Arts and Architecture

The majority of Khmer art and architecture dates from the Angkor period. All the surviving monuments are built of stone or brick, and all are religious buildings. During the Angkor period architecture and its decoration were governed by a series of mystical and religious beliefs.

Common motifs in Khmer sculpture are apsaras (celestial nymphs), which have become a symbol of the Khmer culture. The apsaras are carved with splendidly ornate jewellery, clothed in the latest Angkor fashion, and represent the ultimate ideal of feminine beauty at that time. Other motifs are nagas (sacred aquatic snakes), which play an important part in Hindu mythology and are possibly more characteristic of Southeast Asia than any other motif. Most of these motifs have been taken from Indian art and have been modified into what is now known as traditional Khmer art. Temples were designed to represent the cosmic Mount Meru, the home of the gods of Indian cosmology, surrounded by oceans.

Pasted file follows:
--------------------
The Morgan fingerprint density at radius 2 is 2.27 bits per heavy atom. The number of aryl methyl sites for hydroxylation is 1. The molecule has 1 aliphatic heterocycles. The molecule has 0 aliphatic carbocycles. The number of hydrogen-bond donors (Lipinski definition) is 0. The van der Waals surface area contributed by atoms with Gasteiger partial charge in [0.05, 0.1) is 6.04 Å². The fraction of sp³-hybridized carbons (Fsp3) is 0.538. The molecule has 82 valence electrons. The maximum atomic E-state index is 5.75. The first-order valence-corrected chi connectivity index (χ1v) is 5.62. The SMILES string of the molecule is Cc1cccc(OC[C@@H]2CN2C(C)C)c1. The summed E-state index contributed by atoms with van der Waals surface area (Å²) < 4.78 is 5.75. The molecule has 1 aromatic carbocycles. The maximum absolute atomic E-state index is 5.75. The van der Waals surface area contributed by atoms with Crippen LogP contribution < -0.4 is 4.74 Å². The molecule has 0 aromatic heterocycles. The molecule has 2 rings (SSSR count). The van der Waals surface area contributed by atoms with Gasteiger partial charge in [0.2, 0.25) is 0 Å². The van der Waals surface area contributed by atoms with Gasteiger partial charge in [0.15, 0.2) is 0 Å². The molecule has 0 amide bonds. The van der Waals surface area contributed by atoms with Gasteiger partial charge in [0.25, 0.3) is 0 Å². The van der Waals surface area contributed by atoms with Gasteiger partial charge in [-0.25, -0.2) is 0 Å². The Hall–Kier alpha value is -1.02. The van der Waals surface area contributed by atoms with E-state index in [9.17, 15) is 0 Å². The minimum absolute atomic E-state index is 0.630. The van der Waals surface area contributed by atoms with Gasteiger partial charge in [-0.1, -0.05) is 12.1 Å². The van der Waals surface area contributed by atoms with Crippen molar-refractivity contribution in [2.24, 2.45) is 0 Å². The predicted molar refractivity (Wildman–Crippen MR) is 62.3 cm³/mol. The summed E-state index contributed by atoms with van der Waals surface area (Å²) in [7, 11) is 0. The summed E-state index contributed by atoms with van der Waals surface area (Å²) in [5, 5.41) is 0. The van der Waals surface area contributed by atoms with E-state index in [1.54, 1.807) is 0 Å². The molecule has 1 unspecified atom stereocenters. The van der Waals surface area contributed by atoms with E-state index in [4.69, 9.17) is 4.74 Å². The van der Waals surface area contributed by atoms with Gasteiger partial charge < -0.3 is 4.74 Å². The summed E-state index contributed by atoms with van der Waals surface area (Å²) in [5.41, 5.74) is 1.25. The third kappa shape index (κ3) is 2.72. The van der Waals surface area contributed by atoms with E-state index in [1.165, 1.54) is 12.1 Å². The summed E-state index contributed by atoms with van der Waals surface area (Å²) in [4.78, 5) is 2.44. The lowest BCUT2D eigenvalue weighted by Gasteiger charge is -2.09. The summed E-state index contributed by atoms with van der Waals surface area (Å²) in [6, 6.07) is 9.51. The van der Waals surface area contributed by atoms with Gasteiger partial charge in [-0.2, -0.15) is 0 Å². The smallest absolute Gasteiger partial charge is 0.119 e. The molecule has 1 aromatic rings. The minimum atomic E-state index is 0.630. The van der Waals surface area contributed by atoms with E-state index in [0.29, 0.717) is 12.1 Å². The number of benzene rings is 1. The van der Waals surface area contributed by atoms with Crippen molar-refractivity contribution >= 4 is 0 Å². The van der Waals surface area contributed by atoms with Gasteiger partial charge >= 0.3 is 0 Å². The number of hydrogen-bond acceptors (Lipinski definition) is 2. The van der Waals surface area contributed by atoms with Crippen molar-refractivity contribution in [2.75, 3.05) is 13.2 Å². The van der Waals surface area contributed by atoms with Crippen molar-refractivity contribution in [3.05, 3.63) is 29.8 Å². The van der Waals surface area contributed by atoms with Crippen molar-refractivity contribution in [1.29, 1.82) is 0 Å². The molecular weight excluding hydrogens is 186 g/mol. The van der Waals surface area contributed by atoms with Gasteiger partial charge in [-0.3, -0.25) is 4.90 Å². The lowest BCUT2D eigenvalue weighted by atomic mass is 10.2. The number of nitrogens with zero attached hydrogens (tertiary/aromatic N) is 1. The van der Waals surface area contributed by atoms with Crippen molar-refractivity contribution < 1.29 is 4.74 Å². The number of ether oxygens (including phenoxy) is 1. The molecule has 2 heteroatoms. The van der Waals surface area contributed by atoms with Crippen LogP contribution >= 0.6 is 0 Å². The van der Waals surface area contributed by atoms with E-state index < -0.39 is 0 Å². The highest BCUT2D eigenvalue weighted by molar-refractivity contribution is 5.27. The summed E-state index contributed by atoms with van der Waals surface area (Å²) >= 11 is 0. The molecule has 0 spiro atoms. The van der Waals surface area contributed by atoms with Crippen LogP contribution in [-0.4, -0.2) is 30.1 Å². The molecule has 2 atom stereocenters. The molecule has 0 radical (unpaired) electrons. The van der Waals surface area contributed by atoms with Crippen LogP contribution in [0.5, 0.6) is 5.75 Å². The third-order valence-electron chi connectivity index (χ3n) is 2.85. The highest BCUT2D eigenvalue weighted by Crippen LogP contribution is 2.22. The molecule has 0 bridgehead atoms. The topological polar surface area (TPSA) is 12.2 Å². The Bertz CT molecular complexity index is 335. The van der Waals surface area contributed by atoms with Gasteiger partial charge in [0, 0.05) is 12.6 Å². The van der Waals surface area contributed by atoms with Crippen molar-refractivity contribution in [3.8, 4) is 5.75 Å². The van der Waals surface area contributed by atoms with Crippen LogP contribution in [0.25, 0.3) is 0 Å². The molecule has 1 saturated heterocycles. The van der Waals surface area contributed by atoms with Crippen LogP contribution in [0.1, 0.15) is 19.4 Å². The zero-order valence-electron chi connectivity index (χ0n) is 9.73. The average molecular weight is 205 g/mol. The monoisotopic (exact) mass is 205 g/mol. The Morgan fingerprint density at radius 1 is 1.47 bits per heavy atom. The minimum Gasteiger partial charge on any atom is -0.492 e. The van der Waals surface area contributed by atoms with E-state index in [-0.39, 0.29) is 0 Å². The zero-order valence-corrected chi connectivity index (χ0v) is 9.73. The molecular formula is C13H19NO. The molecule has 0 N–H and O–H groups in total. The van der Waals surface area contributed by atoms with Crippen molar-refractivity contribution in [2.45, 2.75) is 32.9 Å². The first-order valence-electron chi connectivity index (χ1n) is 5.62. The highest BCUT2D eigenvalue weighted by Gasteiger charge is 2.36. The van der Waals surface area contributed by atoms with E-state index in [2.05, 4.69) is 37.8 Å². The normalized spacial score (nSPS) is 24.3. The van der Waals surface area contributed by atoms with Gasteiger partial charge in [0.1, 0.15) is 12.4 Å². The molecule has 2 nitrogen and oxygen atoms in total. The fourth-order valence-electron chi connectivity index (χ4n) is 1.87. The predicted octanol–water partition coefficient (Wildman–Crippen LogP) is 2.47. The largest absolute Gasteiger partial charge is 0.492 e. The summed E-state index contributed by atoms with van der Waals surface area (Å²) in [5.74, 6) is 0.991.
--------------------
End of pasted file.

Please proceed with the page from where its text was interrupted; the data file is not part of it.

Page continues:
Angkor literally means 'city' or 'capital', Wat means 'temple'. Angkor Wat is the largest and most famous of the architectural masterpieces of Cambodia and probably the largest religious building on earth. Conceived by Suryavarman II, Angkor Wat took an estimated 30 years to build and is generally believed to have been a funeral temple for the king. It has been continuously occupied by monks and is well preserved. Intricate bas-reliefs surround Angkor Wat on four sides, each telling a different story. The most celebrated of these is 'The Churning of the Ocean of Milk', which is located on the east wing. Again, the central sanctuary of the temple complex represents Mt. Meru, the five towers symbolize Meru's five peaks, and the enclosing wall represents the mountains at the edge of the world, and the surrounding moat, the ocean beyond. The symmetrical towers of Angkor Wat are stylised on the Cambodian flag and have become a symbol of Khmer culture.